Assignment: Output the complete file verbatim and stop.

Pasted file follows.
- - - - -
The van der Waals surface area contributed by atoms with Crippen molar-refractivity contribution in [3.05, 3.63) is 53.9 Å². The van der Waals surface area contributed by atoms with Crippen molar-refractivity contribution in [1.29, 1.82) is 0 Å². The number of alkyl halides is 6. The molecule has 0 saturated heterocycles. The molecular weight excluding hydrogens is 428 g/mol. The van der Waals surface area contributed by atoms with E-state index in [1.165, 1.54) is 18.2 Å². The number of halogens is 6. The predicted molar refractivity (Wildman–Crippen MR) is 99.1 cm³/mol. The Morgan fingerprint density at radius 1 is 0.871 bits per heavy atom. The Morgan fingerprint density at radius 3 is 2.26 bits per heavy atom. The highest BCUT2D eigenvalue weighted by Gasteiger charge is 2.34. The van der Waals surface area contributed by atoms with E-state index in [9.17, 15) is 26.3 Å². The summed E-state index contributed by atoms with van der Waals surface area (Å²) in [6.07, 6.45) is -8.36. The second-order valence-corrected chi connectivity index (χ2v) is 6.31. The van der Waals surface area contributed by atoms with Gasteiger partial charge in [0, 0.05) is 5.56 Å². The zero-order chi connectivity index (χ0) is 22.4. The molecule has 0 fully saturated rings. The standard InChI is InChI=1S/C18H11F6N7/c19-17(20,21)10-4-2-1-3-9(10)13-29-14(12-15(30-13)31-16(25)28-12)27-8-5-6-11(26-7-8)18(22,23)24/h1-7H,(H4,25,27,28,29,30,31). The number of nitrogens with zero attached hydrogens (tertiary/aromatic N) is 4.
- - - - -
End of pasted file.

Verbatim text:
The van der Waals surface area contributed by atoms with Crippen molar-refractivity contribution in [3.05, 3.63) is 53.9 Å². The van der Waals surface area contributed by atoms with Crippen molar-refractivity contribution in [1.29, 1.82) is 0 Å². The number of alkyl halides is 6. The molecule has 0 saturated heterocycles. The molecular weight excluding hydrogens is 428 g/mol. The van der Waals surface area contributed by atoms with E-state index in [1.165, 1.54) is 18.2 Å². The number of halogens is 6. The predicted molar refractivity (Wildman–Crippen MR) is 99.1 cm³/mol. The Morgan fingerprint density at radius 1 is 0.871 bits per heavy atom. The Morgan fingerprint density at radius 3 is 2.26 bits per heavy atom. The highest BCUT2D eigenvalue weighted by Gasteiger charge is 2.34. The van der Waals surface area contributed by atoms with E-state index in [9.17, 15) is 26.3 Å². The summed E-state index contributed by atoms with van der Waals surface area (Å²) in [6.07, 6.45) is -8.36. The second-order valence-corrected chi connectivity index (χ2v) is 6.31. The van der Waals surface area contributed by atoms with Gasteiger partial charge in [0, 0.05) is 5.56 Å². The zero-order chi connectivity index (χ0) is 22.4. The molecule has 0 fully saturated rings. The standard InChI is InChI=1S/C18H11F6N7/c19-17(20,21)10-4-2-1-3-9(10)13-29-14(12-15(30-13)31-16(25)28-12)27-8-5-6-11(26-7-8)18(22,23)24/h1-7H,(H4,25,27,28,29,30,31). The number of nitrogens with zero attached hydrogens (tertiary/aromatic N) is 4.